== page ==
Authenticity of Scripture

Old Testament

   1. Internal claims - evidence from inside or about itself (the Bible declares itself to be the inspired Word of God)
   2. External claims - evidence from other sources (Historical,Archeological)
   3. Method of transmission

   We no longer have the original manuscripts ( the technical term for the o.m. is autographs.) How then can we be sure that the manuscript copies we have are still the Word of God? To answer this question, we need to explore the way scribes copied the o.m.'s of the O.T. and passed the copies along to us. Scholars call this process textual transmission.
   When the O.T. writers finished their scrolls, there were no copying machines or printing presses to duplicate their writing for the public. They depended on scribes-men who patiently copied the Scriptures by hand when extra copies were needed and when the original scrolls became too worn to use any longer. The scribes attempted to make exact copies of the original scrolls, and the scribes who followed them attempted to make exact copies of the copies.
   By the time Jesus was born, the most recent Old Testament book (Malachi) had been copied and recopied over a span of more than four hundred years; the books that Moses wrote had been copied this way for more than fourteen hundred years. Yet during that time the scribes guarded the Old Testament text very well. It has been computed that, on the average they mistakenly copied one out of every 1,580 letters; and they usually corrected these errors when they made new copies.
   Jeremiah is the first to mention the scribes as a professional group: "How do ye say, We are wise, and the law of the Lord is with us? Lo, certainly in vain make he it; the pen of the scribes (sopherim) is in vain" (Jer.8:8).
   The word sopherim literally means "the counters"; the early scribes earned this title because they counted every letter of every book of Scripture to make sure they didn't leave out anything.
   After the Jews returned from Exile, they formed communities of scribes to preserve and circulate the Scriptures that had become so precious to them. These scribes ( later called the Masoretes ) tried to explain the variations in different manuscripts. They eventually developed a system of vowel pointing that preserved the pronunciation of the Hebrew words.
   Before he began his work each day, the scribe would test his reed pen by dipping it in ink and writing the name Amalek, then crossing it out (cf. Deut. 25:19). Then he would say, "I am writing the Torah in the name of its sanctity and the name of God in its sanctity." The scribe would read a sentence in the manuscript he was copying, repeat it aloud, and then write it. Each time he came to the name of God, he would say, " I am writing the name of God for the holiness of His name." If he made an error in writing God's name, he had to destroy the entire sheet of papyrus or vellum that he was using.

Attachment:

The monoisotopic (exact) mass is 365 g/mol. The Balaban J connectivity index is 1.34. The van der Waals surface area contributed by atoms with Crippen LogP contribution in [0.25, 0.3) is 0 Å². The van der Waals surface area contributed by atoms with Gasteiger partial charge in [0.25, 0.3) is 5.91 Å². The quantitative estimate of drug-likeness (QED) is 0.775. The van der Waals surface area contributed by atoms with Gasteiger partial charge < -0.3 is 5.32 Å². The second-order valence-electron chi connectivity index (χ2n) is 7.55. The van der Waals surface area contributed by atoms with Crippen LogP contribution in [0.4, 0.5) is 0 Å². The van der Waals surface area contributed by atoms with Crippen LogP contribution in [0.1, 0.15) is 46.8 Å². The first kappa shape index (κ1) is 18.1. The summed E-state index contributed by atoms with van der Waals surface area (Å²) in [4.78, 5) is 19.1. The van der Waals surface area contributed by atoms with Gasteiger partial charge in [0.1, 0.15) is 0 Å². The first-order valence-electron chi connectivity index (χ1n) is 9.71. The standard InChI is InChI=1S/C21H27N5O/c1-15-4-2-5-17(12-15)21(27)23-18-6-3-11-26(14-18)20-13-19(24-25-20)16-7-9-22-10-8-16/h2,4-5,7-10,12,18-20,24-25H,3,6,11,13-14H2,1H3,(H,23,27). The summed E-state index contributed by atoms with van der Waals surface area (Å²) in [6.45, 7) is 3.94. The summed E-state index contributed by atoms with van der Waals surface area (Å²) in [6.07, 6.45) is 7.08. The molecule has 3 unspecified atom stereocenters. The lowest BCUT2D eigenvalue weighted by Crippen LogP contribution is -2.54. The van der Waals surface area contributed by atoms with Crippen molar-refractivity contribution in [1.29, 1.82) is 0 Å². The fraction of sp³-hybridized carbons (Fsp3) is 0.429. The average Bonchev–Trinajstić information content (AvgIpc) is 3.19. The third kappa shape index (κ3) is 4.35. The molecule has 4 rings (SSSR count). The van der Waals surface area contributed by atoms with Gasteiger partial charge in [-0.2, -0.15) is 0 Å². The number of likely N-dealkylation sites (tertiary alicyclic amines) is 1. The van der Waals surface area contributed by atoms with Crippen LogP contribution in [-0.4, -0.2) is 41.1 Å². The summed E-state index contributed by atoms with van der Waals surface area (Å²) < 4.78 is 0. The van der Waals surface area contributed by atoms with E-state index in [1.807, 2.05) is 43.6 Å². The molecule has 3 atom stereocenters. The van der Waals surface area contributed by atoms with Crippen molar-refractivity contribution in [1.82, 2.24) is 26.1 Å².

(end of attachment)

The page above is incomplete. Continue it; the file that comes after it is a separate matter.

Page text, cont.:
After the scribe finished copying a particular book, he would count all of the words and letters it contained. Then he checked this tally against the count for the manuscript that he was copying. He counted the number of times a particular word occurred in the book, and he noted the middle word and the middle letter in the book, comparing all of these with his original. By making these careful checks, he hoped to avoid any scribal errors.
   An important change in the Hebrew language occurred around 500 B.C. when the sopherim began using a square Aramaic script that they learned in their exile in Babylon. ( Aramaic had been introduced to Babylon in the Persian royal letters.)
   From the time of King David, the Sopherim had used a round Paleo-Hebrew ( early Hebrew) script to copy the O.T. manuscripts because they could write it on parchment, unlike the wedge-shaped cuneiform script of the Cannanites. But by 500 B.C.., Aramaic had become the common language of commerce and education in the Near East, so the Hebrews adopted its writing system.
   Papyrus manuscripts from a Jewish colony on Elephantine Island (in the N. delta) prove that the old cursive script was no longer used in 250 B.C.. The Dead Sea scrolls cover this period of transition; some of them are written in the rounded Paleo-Hebrew script, but most are in the square Aramaic.
   Note that the Hebrew scribes did not begin using the Aramaic language; they simply borrowed its script and used it to express their own Hebrew words. They could do this because both Hebrew and Aramaic were Semitic languages, and their scripts stood for the same alphabet, which in turn signified many of the same sounds in both languages. ( We see a modern example of this in English and French. Since they were both shaped by the same classical language, Latin, their alphabets and some of their sounds are the same.)
   When Hebrew scribes had borrowed the Aramaic script, they also started borrowing Aramaic words and phrases to express traditional Hebrew ideas just as we commonly use the French words coiffure and lingerie). Gradually they came to insert Aramaic words into the text to take the place of older Hebrew words that they no longer used. And sometimes they added editorial notes in Aramaic to clarify what the text said; Jeremiah 10:11 is such a note.